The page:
John Lennon's song "Imagine" will forever be etched into the consciousness of listeners as the melodic mantra of late-'60s, early-'70s idealism. It also serves as the wistful epitaph of a complex, challenging artist whose life was tragically taken by a deranged fan…
"These love songs are about more than their meaning. They're about the love that these men have for the music, the joy that they find in playing together and the beauty that exists in the act of creation. And, contrary to popular belief, sequels aren't always subservient to the originals. This music is second to none."
Already a member of the Rolling Stones for four years by 1979, Ron Wood issued his fourth solo release, GIMME SOME NECK. Like his first two solo albums (1974's I'VE GOT MY OWN ALBUM TO DO and 1975's NOW LOOK), NECK boasts an all star guest list. The list is long, but such renowned rockers as Dave Mason, Mick Fleetwood, Ian McLagan, and such fellow Stones members as Mick Jagger, Keith Richards, and even the man Wood replaced in the Stones, Mick Taylor, appears. Featured are the previously unheard Bob Dylan original "Seven Days" and the guitar-heavy rocker "Buried Alive." Producer Roy Thomas Baker keeps things simple (unlike his work with Queen and the Cars), which makes GIMME SOME NECK another tasty slice of fun and sloppy rock n' roll.
Jimmy Bo Horne's music is simply too good to be forgotten. This CD is essentially a KC and the Sunshine Band collection with a different vocalist. Harry Wayne Casey and his cohorts wrote, played on, and produced almost everything here, so if you like excellent '70s dance music you will enjoy this. "Dance Across the Floor" is one of the best songs I have ever heard; I can't understand why it wasn't a huge hit back in the day (and who's that familiar voice singing backup? I won't say his name, but his initials are…!) Other fun songs here are "Ask the Birds and the Bees", "Let Me Be Your Lover" (sampled by Stereo MC's for "Connected") and "I Wanna Go Home With You" and "Spank". Horne even manages to coax a listenable performance out of "Close To You". Enjoy!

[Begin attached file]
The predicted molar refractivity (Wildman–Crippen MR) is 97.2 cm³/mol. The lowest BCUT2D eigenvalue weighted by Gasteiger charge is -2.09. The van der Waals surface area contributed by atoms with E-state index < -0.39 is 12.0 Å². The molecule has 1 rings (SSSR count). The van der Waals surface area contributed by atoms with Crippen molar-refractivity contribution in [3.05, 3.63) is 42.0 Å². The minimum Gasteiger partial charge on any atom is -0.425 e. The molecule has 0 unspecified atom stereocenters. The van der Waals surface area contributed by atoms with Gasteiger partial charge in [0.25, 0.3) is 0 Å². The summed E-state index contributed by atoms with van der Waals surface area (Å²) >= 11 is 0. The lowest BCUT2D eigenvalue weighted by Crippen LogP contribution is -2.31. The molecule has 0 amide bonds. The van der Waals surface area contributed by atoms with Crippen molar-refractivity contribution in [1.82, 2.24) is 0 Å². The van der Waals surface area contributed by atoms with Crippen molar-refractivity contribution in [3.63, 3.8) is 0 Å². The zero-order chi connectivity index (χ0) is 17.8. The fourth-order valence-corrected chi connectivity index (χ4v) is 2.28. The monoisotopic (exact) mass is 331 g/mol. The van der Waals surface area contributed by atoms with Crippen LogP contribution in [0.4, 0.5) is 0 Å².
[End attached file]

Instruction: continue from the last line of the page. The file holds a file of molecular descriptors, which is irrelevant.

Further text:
The Spencer Davis Group may be the most underrated group in the British Invasion. The band had a tight, swinging sound, a nice balance between guitars and keyboards, and a tasty selection of musical influences - not to mention rock's greatest white-soul singer (Stevie Winwood). Their albums featured some of the best British blues and R&B, along with pop-rock to rival what the Beatles were doing at the same time (this was pre-"Sgt. Pepper," after all). Perhaps one day the SDG will finally get their due. Amazon customer.